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Should We Worry About A Gamma Ray Blast?

January 24, 2013
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An intense, two-second burst of gamma rays apparently hit the earth in the eighth century. Nobody noticed. Had it occurred today, it would have devastated much of the infrastructure of civilization worldwide.

But don’t worry: It won’t happen again. Probably.

Scientists only recently learned about the big radiation burst. Just last year, Fusa Miyake, a cosmic-ray physicist from Nagoya University in Japan, and colleagues revealed evidence of the event. In a study published in Nature, they described high levels of carbon-14 and beryllium-10 in tree rings formed in 775, suggesting that a big blast of radiation struck the Earth in 774 or 775.

Astronomers Valeri Hambaryan, PhD, and Ralph Neuhäuser, PhD, of the Astrophysical Institute of the Friedrich Schiller University of Jena in Germany, think they know the source. After ruling out everything from a solar flare to a supernova, they conclude that two compact remnants of collapsed stars—black holes, neutron stars, or white dwarfs—collided and merged. Such an event would release immense bursts of gamma radiation. But it would not produce visible light, which would account for the lack of any notable observed celestial phenomena at the time.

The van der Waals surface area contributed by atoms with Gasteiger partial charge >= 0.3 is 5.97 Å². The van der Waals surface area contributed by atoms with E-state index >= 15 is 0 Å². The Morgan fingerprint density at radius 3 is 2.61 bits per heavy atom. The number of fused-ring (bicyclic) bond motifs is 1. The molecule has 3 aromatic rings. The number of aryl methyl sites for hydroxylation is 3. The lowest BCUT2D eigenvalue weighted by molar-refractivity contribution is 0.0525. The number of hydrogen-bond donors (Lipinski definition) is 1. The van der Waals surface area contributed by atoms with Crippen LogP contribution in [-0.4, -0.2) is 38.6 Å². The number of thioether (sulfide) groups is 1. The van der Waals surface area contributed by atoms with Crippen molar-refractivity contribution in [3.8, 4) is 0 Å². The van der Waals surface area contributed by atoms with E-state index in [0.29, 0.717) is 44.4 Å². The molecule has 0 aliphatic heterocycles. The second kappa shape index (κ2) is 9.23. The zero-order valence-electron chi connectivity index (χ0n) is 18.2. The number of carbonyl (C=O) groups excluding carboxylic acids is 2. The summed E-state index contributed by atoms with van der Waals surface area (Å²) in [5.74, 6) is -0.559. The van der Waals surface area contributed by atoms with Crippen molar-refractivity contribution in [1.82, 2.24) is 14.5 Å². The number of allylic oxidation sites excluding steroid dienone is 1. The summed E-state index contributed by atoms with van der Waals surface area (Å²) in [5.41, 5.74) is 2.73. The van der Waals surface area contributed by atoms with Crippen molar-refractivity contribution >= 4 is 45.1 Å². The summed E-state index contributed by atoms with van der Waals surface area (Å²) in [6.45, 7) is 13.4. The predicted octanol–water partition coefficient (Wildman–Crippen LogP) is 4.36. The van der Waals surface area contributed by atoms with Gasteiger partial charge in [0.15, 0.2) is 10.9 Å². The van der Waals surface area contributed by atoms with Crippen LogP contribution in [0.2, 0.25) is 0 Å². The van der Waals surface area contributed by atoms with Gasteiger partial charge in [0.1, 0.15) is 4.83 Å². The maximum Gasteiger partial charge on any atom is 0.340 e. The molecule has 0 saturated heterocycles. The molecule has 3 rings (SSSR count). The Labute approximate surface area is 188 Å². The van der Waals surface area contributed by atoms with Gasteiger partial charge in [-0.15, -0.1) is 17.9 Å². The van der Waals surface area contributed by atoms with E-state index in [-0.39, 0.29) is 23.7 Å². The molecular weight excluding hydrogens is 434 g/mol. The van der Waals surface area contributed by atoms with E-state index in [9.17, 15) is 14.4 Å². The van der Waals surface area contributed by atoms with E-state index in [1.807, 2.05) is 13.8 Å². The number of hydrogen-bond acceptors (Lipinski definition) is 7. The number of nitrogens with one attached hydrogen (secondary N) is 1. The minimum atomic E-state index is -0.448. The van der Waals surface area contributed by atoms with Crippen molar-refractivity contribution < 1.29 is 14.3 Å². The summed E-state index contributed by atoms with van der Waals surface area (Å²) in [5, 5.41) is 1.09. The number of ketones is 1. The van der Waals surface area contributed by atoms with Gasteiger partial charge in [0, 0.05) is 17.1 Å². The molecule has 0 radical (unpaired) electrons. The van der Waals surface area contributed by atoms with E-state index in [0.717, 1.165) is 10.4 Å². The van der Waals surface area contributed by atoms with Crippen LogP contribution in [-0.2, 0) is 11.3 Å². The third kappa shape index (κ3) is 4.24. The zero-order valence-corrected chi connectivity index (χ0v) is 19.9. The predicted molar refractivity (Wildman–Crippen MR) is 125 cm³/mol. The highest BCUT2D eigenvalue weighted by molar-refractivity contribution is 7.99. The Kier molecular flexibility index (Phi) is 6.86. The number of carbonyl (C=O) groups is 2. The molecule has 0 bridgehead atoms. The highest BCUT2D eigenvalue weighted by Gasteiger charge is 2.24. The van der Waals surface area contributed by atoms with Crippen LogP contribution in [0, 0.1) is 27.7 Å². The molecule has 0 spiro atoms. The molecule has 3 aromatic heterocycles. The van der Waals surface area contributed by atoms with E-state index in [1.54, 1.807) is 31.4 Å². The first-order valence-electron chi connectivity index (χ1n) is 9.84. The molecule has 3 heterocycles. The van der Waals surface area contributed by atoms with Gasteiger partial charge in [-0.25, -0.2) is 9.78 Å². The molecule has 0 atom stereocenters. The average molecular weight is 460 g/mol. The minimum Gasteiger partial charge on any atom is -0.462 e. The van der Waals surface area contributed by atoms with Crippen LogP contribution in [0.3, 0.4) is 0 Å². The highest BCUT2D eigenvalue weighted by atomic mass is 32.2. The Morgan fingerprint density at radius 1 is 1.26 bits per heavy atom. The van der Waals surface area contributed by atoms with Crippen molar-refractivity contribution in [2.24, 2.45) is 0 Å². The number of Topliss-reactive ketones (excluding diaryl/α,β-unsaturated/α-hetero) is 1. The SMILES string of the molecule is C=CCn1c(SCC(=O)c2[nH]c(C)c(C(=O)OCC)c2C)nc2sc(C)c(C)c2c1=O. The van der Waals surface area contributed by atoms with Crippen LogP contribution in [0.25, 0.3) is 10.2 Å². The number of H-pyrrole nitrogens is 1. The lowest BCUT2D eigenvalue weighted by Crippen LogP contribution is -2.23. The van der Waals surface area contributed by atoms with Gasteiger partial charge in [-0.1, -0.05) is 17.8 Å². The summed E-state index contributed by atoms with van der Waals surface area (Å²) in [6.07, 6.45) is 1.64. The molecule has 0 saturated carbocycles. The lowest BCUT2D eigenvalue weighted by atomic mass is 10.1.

Drs. Hambaryan and Neuhäuser lay out their theory in an article published online this week in Monthly Notices of the Royal Astronomical Society. They think the colossal collision occurred 3,000 to 12,000 light years away. In a Royal Astronomical Society news release, Dr. Neuhäuser warned:

If the gamma ray burst had been much closer to the Earth, it would have caused significant harm to the biosphere. But even thousands of light years away, a similar event today could cause havoc with the sensitive electronic systems that advanced societies have come to depend on.

Astronomer Phil Plait, PhD, in his Bad Astronomy blog, says reassuringly, “We expect to see one of these events in our galaxy about once per million years or so.”

He adds, not so reassuringly, that if such an event did occur today:

Our atmosphere would absorb all the radiation, and we’d be safe enough from all that here on Earth’s surface, but we’d lose satellites, the interaction of the high-energy gamma rays would blow out power grids all over the planet, and our civilization would be in big trouble.

Yikes. Let’s just focus on the “once per million years” part.

Related seminar: Radiology Review


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